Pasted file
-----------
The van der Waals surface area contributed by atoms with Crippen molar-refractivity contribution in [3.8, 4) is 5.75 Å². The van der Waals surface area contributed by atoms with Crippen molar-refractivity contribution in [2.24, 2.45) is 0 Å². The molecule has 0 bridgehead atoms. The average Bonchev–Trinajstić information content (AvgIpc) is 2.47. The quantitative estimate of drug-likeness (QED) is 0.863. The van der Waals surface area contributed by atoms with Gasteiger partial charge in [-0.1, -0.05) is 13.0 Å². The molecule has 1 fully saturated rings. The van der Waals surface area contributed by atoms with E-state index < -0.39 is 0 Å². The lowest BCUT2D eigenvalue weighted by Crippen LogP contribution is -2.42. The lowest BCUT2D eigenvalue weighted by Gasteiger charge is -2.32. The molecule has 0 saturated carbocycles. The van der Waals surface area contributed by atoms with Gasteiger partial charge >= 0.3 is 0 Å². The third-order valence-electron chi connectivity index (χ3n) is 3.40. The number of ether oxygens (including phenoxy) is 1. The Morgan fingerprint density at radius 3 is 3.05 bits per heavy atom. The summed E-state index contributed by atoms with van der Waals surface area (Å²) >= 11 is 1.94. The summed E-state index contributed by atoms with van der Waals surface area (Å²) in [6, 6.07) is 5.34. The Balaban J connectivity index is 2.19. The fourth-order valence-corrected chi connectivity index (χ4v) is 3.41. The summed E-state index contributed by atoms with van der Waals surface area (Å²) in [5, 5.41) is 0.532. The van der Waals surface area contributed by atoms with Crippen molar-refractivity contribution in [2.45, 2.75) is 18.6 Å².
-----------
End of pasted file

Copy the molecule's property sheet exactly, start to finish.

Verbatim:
The van der Waals surface area contributed by atoms with Crippen molar-refractivity contribution in [3.8, 4) is 5.75 Å². The van der Waals surface area contributed by atoms with Crippen molar-refractivity contribution in [2.24, 2.45) is 0 Å². The molecule has 0 bridgehead atoms. The average Bonchev–Trinajstić information content (AvgIpc) is 2.47. The quantitative estimate of drug-likeness (QED) is 0.863. The van der Waals surface area contributed by atoms with Gasteiger partial charge in [-0.1, -0.05) is 13.0 Å². The molecule has 1 fully saturated rings. The van der Waals surface area contributed by atoms with E-state index < -0.39 is 0 Å². The lowest BCUT2D eigenvalue weighted by Crippen LogP contribution is -2.42. The lowest BCUT2D eigenvalue weighted by Gasteiger charge is -2.32. The molecule has 0 saturated carbocycles. The van der Waals surface area contributed by atoms with Gasteiger partial charge >= 0.3 is 0 Å². The third-order valence-electron chi connectivity index (χ3n) is 3.40. The number of ether oxygens (including phenoxy) is 1. The Morgan fingerprint density at radius 3 is 3.05 bits per heavy atom. The summed E-state index contributed by atoms with van der Waals surface area (Å²) >= 11 is 1.94. The summed E-state index contributed by atoms with van der Waals surface area (Å²) in [6, 6.07) is 5.34. The Balaban J connectivity index is 2.19. The fourth-order valence-corrected chi connectivity index (χ4v) is 3.41. The summed E-state index contributed by atoms with van der Waals surface area (Å²) in [5, 5.41) is 0.532. The van der Waals surface area contributed by atoms with Crippen molar-refractivity contribution in [2.45, 2.75) is 18.6 Å².